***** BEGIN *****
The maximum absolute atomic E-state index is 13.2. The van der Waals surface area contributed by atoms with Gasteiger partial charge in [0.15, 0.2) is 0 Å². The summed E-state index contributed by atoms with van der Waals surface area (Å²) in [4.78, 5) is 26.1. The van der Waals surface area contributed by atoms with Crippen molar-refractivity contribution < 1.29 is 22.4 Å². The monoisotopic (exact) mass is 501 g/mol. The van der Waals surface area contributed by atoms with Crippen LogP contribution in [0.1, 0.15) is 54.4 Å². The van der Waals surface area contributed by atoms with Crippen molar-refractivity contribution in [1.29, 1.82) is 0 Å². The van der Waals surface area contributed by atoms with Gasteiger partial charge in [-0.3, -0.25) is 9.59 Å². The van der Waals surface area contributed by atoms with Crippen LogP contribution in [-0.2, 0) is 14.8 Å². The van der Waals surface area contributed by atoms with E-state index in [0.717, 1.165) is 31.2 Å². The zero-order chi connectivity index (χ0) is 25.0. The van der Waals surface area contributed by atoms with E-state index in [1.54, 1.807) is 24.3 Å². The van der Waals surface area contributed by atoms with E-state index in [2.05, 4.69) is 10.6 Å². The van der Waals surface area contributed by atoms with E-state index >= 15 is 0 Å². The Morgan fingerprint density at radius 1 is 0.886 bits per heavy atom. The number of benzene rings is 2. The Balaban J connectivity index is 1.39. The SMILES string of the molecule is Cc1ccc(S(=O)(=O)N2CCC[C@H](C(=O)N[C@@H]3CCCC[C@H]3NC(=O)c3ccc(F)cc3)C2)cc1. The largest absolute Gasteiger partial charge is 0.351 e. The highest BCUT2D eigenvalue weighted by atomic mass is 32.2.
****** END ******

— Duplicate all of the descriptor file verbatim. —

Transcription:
The maximum absolute atomic E-state index is 13.2. The van der Waals surface area contributed by atoms with Gasteiger partial charge in [0.15, 0.2) is 0 Å². The summed E-state index contributed by atoms with van der Waals surface area (Å²) in [4.78, 5) is 26.1. The van der Waals surface area contributed by atoms with Crippen molar-refractivity contribution < 1.29 is 22.4 Å². The monoisotopic (exact) mass is 501 g/mol. The van der Waals surface area contributed by atoms with Crippen LogP contribution in [0.1, 0.15) is 54.4 Å². The van der Waals surface area contributed by atoms with Crippen molar-refractivity contribution in [1.29, 1.82) is 0 Å². The van der Waals surface area contributed by atoms with Gasteiger partial charge in [-0.3, -0.25) is 9.59 Å². The van der Waals surface area contributed by atoms with Crippen LogP contribution in [-0.2, 0) is 14.8 Å². The van der Waals surface area contributed by atoms with E-state index in [0.717, 1.165) is 31.2 Å². The zero-order chi connectivity index (χ0) is 25.0. The van der Waals surface area contributed by atoms with E-state index in [1.54, 1.807) is 24.3 Å². The van der Waals surface area contributed by atoms with E-state index in [2.05, 4.69) is 10.6 Å². The van der Waals surface area contributed by atoms with E-state index >= 15 is 0 Å². The Morgan fingerprint density at radius 1 is 0.886 bits per heavy atom. The number of benzene rings is 2. The Balaban J connectivity index is 1.39. The SMILES string of the molecule is Cc1ccc(S(=O)(=O)N2CCC[C@H](C(=O)N[C@@H]3CCCC[C@H]3NC(=O)c3ccc(F)cc3)C2)cc1. The largest absolute Gasteiger partial charge is 0.351 e. The highest BCUT2D eigenvalue weighted by atomic mass is 32.2.